The House on Shaftesbury Hill
Like Fyodor Pavlovich Karamazov, Peter Schwartz has four sons, by several different women, and any number of other people who would shed few tears if they heard of his premature demise. But when it happens, journalist Frank Stern finds himself investigating a great deal more than "did he fall or was he pushed?" Set in the last years of Thatcherism, The House on Shaftesbury Hill explores the relationship between sex, power and money, between the moral and the immoral and the amoral forces that drive modern civilisation.
“There was a conversation one evening which for some reason turned to Freud, and an explanation given, not by me, of his concept of the three tiers of human personality: the Id, the Ego and the Superego. It occurred to me that it might make an interesting structure for a novel: a family comprised of three brothers, each living on a different storey of the same house, each representing one of those three archetypes. I put the idea away in the back of my mind, no more than a title at this stage. Some weeks later, desperate for a good book to read, I went trawling round the shelves of various friends to see what I might borrow. The result was Dostoievski’s 'Brothers Karamazov', which had provided a major element of my final undergraduate paper; but why not re-read it? Previously it had been the philosophical aspects that drew me in; now I read it as a thriller, a detective story, a whodunnit, and realised the commercial novel I had always thought beyond me was writeable after all. I had no plot, but between the 'Brothers Freud' and the 'Brothers Karamazov', focused on the complicated murder of the complicated father in both cases, I had a seed. It would take ten years to harvest, but these were the sources of 'The House on Shaftesbury Hill'."
In this excerpt, several of the suspects are in Jersey, plotting to take over the Schwartz empire, and learning a few secrets into the bargain:
A great line of hills and coombes ran along the island's spine like some prehistoric dinosaur, coming down to the level plain about a mile from the sea. From the brow of that last hill the view was extraordinary: the sea on one side; and on the other, miles of lush farmland, tumoured occasionally by mounds and tumuli, some natural, others man-made millennia ago for human burials. And where the marshy plain ran out, a further line of hills rose up, its peaks half-hidden in the misty haze of early morning. From the terrace Mary was watching a farmer on the road below, holding up such traffic as there was as he struggled to persuade his herd to walk towards the milking-sheds rather than browse among the hedgerow looking for an extra breakfast. A tiny biplane buzzed the hotel, probably James again, as obsessive about his new toy as Bobby was about his game-boy, the son hunched over his buttons, pursuing Super Mario or learning to fly by simulator, the father practicing a whole display of aerobatics through the dense, white cloud. Fortunately he hadn't insisted on showing off his circus tricks the previous afternoon, when it was he who'd flown the Cessna into Dewsbury to pick them up. The flight had been terrifying enough without him playing fairgrounds - an electric storm had come up over the Channel, when they were too far out to turn back, but not yet far enough in to be confident of ever arriving. But James was clearly a most skilful pilot. And Tim, dangerholic that he was, was loving every minute of it, mischievously whistling "The Grand Old Duke of York" as if deliberately to exacerbate her terror. But they had, eventually, landed.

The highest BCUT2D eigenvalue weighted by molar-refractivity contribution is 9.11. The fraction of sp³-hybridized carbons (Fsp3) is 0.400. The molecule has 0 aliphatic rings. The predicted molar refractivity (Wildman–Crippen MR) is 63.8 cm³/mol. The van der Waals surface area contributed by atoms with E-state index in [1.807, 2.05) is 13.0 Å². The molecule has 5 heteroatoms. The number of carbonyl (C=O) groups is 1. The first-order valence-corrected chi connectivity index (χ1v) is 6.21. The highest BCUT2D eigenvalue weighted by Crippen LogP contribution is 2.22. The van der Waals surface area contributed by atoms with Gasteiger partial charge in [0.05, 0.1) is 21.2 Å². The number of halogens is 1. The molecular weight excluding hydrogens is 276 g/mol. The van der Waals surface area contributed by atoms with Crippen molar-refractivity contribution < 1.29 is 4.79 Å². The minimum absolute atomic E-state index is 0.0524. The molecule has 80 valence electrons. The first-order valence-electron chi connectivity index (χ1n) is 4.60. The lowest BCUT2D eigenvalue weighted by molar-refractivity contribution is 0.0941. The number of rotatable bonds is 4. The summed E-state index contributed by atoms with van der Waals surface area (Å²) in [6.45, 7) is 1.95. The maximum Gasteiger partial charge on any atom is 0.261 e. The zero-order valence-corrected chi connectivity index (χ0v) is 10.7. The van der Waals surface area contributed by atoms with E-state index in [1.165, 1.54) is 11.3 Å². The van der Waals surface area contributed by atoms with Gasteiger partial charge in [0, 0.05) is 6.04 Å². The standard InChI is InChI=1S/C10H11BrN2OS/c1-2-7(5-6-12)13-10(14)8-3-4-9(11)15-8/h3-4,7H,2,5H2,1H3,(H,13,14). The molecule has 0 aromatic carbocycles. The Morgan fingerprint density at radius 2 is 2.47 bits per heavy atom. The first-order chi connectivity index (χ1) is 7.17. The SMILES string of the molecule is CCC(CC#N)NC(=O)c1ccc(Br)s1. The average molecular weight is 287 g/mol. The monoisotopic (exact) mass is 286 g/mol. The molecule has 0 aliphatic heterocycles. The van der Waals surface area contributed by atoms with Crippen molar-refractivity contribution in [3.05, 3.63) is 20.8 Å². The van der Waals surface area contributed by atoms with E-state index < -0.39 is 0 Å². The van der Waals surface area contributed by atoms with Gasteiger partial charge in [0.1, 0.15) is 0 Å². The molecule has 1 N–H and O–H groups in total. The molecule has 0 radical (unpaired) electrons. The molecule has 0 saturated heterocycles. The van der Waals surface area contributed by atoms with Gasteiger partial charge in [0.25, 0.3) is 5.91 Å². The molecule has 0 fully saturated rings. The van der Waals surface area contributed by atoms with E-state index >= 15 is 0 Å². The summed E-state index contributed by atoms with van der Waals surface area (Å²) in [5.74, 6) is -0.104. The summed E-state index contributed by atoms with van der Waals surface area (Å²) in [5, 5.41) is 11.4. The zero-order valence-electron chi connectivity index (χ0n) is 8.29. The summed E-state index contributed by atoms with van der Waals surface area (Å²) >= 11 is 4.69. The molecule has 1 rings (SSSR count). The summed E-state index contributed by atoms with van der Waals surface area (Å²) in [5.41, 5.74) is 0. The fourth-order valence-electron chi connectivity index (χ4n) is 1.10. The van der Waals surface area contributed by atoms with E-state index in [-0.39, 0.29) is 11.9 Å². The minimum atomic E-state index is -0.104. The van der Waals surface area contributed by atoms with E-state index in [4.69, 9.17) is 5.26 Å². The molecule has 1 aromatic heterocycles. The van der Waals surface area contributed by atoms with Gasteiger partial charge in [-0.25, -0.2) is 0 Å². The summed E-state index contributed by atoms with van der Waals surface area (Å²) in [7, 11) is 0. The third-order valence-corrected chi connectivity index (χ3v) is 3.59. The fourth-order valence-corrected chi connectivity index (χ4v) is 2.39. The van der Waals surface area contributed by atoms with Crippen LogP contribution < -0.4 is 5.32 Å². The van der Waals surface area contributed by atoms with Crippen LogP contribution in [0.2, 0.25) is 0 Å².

"My dear, you really must have some of this delicious croissant."
Mary's breakfast companion was chewing, or gobbling rather, in great leonine bites and mastications. She might never have tasted jam before, the way she was spreading it, layer upon layer, and picking out the bits of fruit as well.
"James gives me a treat three times a year: Easter, Christmas and my birthday," she was muttering, but clearly very keen to tell, through a most unpolite mouthful. "It's all very hush-hush. But great fun. I tell my friends I'm going to visit relatives, and they all imagine I'm sitting in a caravan in Morecambe or something of the sort. James is very good to me."